The unparalleled global reaction to the May 25th death of George Floyd has put a spotlight not just on why we protest but how. The sometimes-violent escalation of protests is not welcome by most in society and various theories exist on why this happens. Professor Clifford Stott, Professor of Social Psychology at Keele University, says George Floyd’s death and similar incidents can “become a trigger moment because it symbolises a broader experience, amongst much larger numbers of people, about the relationship between Police and the black community.” He goes on “You can’t think about Police brutality, and the profiling of certain communities, without thinking about the inequalities that exist in society and fuel those concerns… You could argue even the Police killings are symptoms – the underlying cause is white supremacy, racism, and things the US (United States) has not fundamentally dealt with.”1
Antiquated and debunked classical explanations for crowd behaviour include “mad mob theory” where sense of self, reason, and rationality are lost and the person behaves not as they would normally and “the bad leading the mad” where outsiders or professional agitators take advantage of the crowd using their supposed gullibility. They do however fail to take account the “factors that actually drive such confrontations.” In fact says Stott, “when people riot, their collective behaviour is never mindless. It may often be criminal, but it is structured and coherent with meaning and conscious intent and these behavioural limits of crowd action relate in important ways to the limits of social identification”.2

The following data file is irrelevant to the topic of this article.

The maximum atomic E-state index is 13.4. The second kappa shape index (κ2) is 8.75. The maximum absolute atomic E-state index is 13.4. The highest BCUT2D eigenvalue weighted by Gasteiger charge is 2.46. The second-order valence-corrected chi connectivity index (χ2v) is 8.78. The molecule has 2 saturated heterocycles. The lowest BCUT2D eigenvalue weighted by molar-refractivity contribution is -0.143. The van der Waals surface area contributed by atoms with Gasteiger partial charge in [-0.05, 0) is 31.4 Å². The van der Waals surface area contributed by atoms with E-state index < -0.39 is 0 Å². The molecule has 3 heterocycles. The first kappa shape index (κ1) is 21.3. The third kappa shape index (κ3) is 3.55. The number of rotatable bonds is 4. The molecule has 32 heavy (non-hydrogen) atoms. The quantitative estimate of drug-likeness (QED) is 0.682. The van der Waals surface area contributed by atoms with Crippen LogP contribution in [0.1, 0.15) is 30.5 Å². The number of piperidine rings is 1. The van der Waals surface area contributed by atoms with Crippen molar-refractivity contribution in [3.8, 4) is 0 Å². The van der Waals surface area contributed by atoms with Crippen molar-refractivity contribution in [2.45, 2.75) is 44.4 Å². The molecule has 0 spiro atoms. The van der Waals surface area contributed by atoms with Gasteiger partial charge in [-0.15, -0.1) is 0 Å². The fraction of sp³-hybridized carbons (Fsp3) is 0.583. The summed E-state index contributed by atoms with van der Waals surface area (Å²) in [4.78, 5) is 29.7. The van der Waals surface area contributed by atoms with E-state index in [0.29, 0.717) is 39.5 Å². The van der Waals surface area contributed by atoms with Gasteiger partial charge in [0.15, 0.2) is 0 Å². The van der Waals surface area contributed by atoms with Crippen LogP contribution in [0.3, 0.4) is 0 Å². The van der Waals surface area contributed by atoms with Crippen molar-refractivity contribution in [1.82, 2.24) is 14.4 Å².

Matthew Legge argues such escalating violence makes the public feel unsafe and popular support can change from supporting the protest to supporting law and order. Legge quotes Tay Anderson, who helped organise the George Floyd protests in Denver, “When we aren’t asking people to destroy things in our name and people do it anyway, we know that this is something that’s going to blow back on us.”3 This belief is further reinforced by the response from the people of London a few years after the 2011 London Riots when the Mayor of London office of Policing and Crime polled its citizens with regards to the proposed purchase of a water cannon. The results from 4,200 Londoners revealed ‘Police officers have the right to defend themselves, the public and businesses’ ‘A water cannon would be a useful last resort in extreme circumstances and Police should have all possible tools available to them to deal with disorder’. Furthermore, following the London riots of 2011 Londoners felt the Police lost control and that a water cannon may have been useful. This study also found “Despite having lower general levels of trust in the Police, black Londoners by a margin of more than 3 to 1, are more likely to think a water cannon would be useful in policing London than not (61 against 19%).”4